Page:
WFP/Owen Davies

The Baggari Breakthrough: Reaching the Unreachable in South Sudan

When violence cut off 28,000 people from lifesaving assistance back in June, the alarm bells went off. A wall of insecurity in the Baggari region of South Sudan had made it impossible for humanitarian organizations to safely operate and deliver food and supplies to families on the brink of famine.

The clock was ticking.

This is the story of how the World Food Programme (WFP) found its way back in—thanks to ZeroHunger Heroes like you who are helping the leading humanitarian organization fighting hunger worldwide save and change lives.

To push back hunger, WFP requires sustained access and support. Food insecurity has worsened in South Sudan after more than five years of civil war, putting the lives of millions in jeopardy. And just last month, the country was identified yet again as one of the most dangerous places for humanitarians to deliver aid.

“Access to vulnerable people continues to be challenging in South Sudan,” said WFP Acting Country Director Simon Cammelbeeck. “The Baggari operation was only possible after lengthy negotiations.”

For months WFP worked to regain access to Baggari. Staff worked with state and local authorities in Wau State to obtain permits and ensure the safety of WFP’s aid workers given the unpredictable nature of the conflict. Baggari’s remote location and the start of the rainy season only complicated things further, making it harder to reach communities in need.

Beyond regaining access, there was also recognition that the families cut off from assistance for months might need more than food. WFP formulated a plan to bring together emergency mobile teams of aid workers across 11 different U.N. and NGO partners specializing in health, water and sanitation, and other specialties to assess conditions in Baggari upon re-entry. Known as “integrated rapid response,” this comprehensive approach addresses gaps in the provision of humanitarian assistance inside remote areas. Typically a team of access negotiators re-opens areas while food distributions are used to reach large numbers of people in need.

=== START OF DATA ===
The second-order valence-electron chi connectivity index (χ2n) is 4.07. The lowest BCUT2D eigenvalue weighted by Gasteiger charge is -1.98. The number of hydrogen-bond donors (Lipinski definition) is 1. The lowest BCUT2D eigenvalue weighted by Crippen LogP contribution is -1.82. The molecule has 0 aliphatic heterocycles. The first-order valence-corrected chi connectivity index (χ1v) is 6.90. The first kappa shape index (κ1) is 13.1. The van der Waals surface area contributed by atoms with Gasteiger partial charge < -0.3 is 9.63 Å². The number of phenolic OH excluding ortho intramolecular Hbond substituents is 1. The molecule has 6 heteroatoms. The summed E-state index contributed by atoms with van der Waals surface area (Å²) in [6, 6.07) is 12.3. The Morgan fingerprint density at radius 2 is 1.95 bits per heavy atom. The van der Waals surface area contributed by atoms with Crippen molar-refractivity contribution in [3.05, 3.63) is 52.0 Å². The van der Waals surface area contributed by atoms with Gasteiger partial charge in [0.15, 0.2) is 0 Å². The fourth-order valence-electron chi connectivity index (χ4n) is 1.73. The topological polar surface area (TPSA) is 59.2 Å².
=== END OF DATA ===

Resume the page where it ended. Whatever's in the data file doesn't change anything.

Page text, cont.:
And last Friday, that plan finally paid off.

14 trucks. 40 aid workers. 11 organizations ready to save lives.

A breakthrough led by WFP brought 40 aid workers on a 14-truck humanitarian convoy into Baggari. Partner organizations in the convoy included UNICEF, the U.N. Food and Agriculture Organization, International Organization for Migration, ACTED, Oxfam, Community Organization for Emergency and Rehabilitation, Johanniter International, Hold the Child, and Islamic Relief.

Upon re-entry, inter-agency teams began assessing the conditions and shortly thereafter distributed food to some of the 28,000 people in need. By working together to understand the humanitarian needs of people in remote and war-torn areas cut off from assistance by violence, these teams more effectively support people in crisis.

“The rapid response missions have been standing between people and starvation in several parts of the country,” said Joyce Luma, former WFP Country Director in South Sudan. “This is a lifeline that must be maintained where access remains a challenge.”

It’s a vital achievement in a country where conflict continues to drive hunger. And it was only possible because WFP does whatever it takes to reach hungry people, thanks to your support.

We at WFP USA are in it for the long haul. With you by our side, we’ll make sure food helps every human being reach their potential.

Thank you for being a ZeroHunger Hero!